Text and video by Mona Chalabi - 4 June 2012
In 2010, Iraq was ranked 175th out of 178 countries in terms of public perceptions of corruption. In 2011, Iraq again came in 175th place and received the lowest score of any country in the Middle East and North Africa region in Transparency International’s Corruption Perceptions Index. This year, I travelled across the country to listen to Iraqis and understand why they have so little faith in the integrity of their public sector. (Continue reading to watch video)
The stories presented in this video are part of a feeling of frustration that pervades Iraq. The security situation alone can not explain this frustration which exists in homes as well as out on streets; corruption is also a crucial factor.
Corrupt practices continue despite the available human and financial resources, signing up to international legal instruments against corruption and proclaiming corruption is “as dangerous a threat to national stability as terrorism.” From the constant power cuts to arbitary arrests, Iraqi daily life is routinely tripped up, pinned down and paralysed by corruption.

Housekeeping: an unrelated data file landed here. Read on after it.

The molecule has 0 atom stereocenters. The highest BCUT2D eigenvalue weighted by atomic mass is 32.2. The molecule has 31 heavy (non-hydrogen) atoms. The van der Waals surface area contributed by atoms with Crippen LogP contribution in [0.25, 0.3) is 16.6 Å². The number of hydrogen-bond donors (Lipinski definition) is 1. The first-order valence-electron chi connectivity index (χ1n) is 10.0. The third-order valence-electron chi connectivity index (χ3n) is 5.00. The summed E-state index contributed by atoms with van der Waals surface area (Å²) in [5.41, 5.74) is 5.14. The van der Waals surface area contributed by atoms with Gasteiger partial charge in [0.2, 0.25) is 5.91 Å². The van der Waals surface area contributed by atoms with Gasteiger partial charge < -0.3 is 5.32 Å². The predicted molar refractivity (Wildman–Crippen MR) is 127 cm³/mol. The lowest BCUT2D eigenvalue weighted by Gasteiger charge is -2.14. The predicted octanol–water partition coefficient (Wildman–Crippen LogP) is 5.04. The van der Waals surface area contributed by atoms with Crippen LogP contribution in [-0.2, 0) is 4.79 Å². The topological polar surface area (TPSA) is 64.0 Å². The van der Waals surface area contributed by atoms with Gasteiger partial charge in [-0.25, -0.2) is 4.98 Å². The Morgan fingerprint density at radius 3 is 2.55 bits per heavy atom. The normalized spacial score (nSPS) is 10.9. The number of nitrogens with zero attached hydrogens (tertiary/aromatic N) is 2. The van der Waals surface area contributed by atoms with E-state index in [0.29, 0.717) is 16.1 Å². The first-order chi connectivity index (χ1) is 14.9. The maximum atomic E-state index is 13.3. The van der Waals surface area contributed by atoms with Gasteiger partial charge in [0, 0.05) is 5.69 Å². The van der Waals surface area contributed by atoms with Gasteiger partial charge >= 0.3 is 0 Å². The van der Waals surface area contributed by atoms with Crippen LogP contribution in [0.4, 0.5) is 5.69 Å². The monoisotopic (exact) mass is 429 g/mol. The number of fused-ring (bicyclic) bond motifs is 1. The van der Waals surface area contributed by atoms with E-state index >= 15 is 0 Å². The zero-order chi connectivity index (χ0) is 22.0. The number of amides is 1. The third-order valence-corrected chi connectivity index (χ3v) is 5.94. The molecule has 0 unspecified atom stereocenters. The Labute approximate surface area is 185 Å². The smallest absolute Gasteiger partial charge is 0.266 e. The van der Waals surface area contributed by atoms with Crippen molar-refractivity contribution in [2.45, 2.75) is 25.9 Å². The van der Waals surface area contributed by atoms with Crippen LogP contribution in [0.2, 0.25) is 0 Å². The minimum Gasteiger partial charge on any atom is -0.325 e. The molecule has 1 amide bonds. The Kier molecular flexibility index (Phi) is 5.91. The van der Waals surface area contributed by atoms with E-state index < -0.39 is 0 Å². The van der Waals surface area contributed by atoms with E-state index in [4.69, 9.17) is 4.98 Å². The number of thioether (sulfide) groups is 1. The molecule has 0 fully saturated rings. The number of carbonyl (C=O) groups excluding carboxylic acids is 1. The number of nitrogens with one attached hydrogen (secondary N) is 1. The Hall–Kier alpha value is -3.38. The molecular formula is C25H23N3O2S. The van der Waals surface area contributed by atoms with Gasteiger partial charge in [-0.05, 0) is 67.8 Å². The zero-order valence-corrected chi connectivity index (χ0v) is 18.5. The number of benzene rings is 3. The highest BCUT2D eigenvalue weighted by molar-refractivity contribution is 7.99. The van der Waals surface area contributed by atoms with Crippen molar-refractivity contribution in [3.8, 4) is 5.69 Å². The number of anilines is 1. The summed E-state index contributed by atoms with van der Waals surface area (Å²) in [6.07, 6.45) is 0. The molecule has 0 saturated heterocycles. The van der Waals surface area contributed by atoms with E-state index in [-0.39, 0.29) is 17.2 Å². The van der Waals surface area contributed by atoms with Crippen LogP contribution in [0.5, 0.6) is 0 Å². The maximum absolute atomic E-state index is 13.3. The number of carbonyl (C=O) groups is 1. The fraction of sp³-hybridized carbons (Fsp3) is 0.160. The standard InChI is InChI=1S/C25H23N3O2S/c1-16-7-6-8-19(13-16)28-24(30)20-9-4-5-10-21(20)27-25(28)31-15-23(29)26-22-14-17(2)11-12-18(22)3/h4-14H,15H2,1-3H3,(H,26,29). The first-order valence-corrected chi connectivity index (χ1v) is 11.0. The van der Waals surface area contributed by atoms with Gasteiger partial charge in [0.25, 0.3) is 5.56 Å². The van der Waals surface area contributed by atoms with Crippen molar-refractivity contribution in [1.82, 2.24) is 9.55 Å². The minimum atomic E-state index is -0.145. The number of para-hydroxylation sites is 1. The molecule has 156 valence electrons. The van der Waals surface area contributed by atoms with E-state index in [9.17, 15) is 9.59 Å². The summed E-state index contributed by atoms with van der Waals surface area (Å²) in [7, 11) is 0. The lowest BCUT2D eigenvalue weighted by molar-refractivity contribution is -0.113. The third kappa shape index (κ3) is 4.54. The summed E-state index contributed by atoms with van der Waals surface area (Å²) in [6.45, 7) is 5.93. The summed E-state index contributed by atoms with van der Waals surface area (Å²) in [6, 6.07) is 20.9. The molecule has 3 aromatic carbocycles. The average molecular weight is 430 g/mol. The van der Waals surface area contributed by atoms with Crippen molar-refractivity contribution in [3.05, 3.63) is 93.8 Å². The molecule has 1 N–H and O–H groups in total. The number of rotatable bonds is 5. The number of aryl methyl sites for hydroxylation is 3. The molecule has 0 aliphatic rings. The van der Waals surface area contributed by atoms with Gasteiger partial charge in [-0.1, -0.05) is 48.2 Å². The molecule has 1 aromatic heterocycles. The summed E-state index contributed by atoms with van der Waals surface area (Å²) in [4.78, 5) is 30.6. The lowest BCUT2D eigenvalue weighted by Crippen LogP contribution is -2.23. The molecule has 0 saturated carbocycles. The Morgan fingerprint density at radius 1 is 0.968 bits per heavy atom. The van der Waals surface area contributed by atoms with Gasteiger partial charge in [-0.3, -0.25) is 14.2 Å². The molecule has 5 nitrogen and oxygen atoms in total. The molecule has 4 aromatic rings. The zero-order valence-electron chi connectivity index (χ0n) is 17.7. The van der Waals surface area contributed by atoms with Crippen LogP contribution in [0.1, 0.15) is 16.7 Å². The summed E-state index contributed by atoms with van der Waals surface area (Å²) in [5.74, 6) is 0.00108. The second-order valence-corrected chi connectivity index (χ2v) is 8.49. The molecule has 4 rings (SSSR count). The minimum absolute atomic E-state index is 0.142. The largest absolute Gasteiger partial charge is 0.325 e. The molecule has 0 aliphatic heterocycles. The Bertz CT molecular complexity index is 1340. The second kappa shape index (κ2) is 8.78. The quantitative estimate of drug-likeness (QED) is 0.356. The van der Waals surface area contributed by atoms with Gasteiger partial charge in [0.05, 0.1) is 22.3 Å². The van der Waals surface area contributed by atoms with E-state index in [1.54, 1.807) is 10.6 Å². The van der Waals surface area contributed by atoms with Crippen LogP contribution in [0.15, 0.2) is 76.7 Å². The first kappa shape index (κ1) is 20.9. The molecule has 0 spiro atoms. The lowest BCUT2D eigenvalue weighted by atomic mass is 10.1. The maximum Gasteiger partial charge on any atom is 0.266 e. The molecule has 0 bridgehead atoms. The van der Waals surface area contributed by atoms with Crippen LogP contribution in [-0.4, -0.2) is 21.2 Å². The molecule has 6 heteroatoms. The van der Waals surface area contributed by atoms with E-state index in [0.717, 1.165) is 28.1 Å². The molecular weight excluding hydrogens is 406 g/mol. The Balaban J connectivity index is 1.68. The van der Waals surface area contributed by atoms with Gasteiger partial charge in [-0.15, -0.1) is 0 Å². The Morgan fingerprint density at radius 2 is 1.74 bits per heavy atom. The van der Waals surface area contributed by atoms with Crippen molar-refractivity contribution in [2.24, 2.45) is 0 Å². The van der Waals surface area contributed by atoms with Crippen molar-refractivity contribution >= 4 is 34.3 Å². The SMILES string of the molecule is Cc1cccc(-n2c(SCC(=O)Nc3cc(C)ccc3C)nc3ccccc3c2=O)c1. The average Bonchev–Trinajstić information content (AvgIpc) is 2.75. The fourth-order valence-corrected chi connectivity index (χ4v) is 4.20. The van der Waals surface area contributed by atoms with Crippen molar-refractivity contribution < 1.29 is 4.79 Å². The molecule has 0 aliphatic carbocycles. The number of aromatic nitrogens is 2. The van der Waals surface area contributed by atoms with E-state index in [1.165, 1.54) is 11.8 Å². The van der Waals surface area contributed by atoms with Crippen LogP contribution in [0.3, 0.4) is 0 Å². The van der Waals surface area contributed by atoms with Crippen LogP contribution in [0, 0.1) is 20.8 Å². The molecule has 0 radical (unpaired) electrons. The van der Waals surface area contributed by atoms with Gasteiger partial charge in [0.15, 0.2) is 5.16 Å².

Ahead of my paper at the conference organised by the British Society for Middle Eastern Studies next month at LSE’s Middle East Centre, these interviews are intended to get people thinking about the relationship between corruption and revolution in Iraq and in the Middle East.
A first version of this account first appeared on LSE’s Middle East Centre blog.
Mona Chalabi is a political and security risk consultant at INCAS Consulting. Prior to joining INCAS, Mona worked as a Monitoring and Evaluation Consultant at the International Organisation for Migration’s Iraq office, as a Research Analyst at the Economist Intelligence Unit and, more recently, as a Researcher evaluating levels of corruption in Iraq and other MENA countries for Transparency International. Mona can be reached at firstname.lastname@example.org. Follow her on Twitter @MonaChalabi.